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Hawks, Wizards quietly turning into rivalry

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These two teams are both in line for playoff spots, and could significantly affect each other’s chances

NBA: Washington Wizards at Atlanta Hawks Dale Zanine-USA TODAY Sports

It wasn’t on full display on October 27, but the Atlanta Hawks and Washington Wizards are quietly developing a strong rivalry that could have serious playoff implications this spring.

NBA rivalries (for the most part) aren’t as solid as those in college football, or even the NFL to a degree. While college teams hate each other no matter how good each of them are, rivalries in the NBA depend much more on the skill levels of each team.

For example, most people would say that the greatest rivalry in the NBA right now is the Cavaliers/Warriors. This isn’t to discount other historically great rivalries, or to claim that they don’t exist. Some teams in this league will always dislike each other more than others, and that may never change. But right now, the tension between Golden State and Cleveland dominates the basketball landscape.

While it may not approach the level of title-driven fury between those two teams, Atlanta and Washington are building their own rivalry, one that depends on both recent history and the skill level of each team.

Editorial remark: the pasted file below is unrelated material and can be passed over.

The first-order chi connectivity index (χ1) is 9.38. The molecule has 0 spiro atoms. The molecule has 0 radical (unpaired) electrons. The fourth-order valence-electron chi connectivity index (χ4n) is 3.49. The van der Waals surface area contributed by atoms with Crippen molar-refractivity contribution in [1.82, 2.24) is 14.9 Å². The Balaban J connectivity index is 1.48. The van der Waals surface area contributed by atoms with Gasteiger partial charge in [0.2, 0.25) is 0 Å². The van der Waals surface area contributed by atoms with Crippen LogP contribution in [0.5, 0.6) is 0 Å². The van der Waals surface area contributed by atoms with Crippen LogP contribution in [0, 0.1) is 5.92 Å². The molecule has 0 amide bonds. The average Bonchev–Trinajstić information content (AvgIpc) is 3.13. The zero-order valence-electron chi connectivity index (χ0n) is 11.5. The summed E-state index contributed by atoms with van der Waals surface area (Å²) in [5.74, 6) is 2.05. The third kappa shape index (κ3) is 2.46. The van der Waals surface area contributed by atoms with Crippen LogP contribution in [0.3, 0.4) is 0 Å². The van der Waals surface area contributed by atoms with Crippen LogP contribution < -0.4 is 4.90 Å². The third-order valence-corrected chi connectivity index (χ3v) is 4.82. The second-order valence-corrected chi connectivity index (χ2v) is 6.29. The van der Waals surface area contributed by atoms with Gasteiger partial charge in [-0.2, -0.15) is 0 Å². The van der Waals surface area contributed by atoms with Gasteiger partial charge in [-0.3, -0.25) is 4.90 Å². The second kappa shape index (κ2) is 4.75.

Consider the 2015 playoffs. Atlanta won a 4-2 series against an injured Washington team, grinding out several tough wins after losing the first game. Washington star John Wall sat out most of the series, leaving an aging Paul Pierce to make several critical shots.

Given how well each team played in 2014-15, the 2015-16 season should have seen these two teams battling for a playoff spot in the East. Instead, Washington stumbled to a 41-41 record and missed the playoffs while Atlanta finished fourth in the East. These two teams were clearly in different tiers for most of the season, taking away most of the potential for rivalries or important games.

However, despite Washington’s struggles, they took a key game from Atlanta at the end of the year. The Hawks, battling for the third seed in the East, fell to a team of Washington reserves on the final day of the season.

As has been well-documented, that loss dropped the Hawks to the fourth seed (and into Cleveland’s half of the bracket). The Wizards, despite a disappointing season, could at least take some solace in knowing that they knocked their division rivals down a playoff spot.

Now, just after the start of the 2016-17 season, both Washington and Atlanta have strikingly similar projections for the year. Both teams could easily make the playoffs (and probably should), but either team could also conceivably fall out of the postseason picture as well. There are anywhere from six to eight teams vying for five playoff spots after Cleveland, Boston, and Toronto, and Atlanta and Washington both fall into that mix.

Atlanta doesn’t finish its season in Washington again this year. The last regular-season matchup between these two teams comes in late March. Throughout this year, though, these two teams will play each other several times, and could make or break each other’s playoff hopes. Each matchup will become more important as the season progresses, and these two teams should continue to establish a rivalry that they’ve been building for years.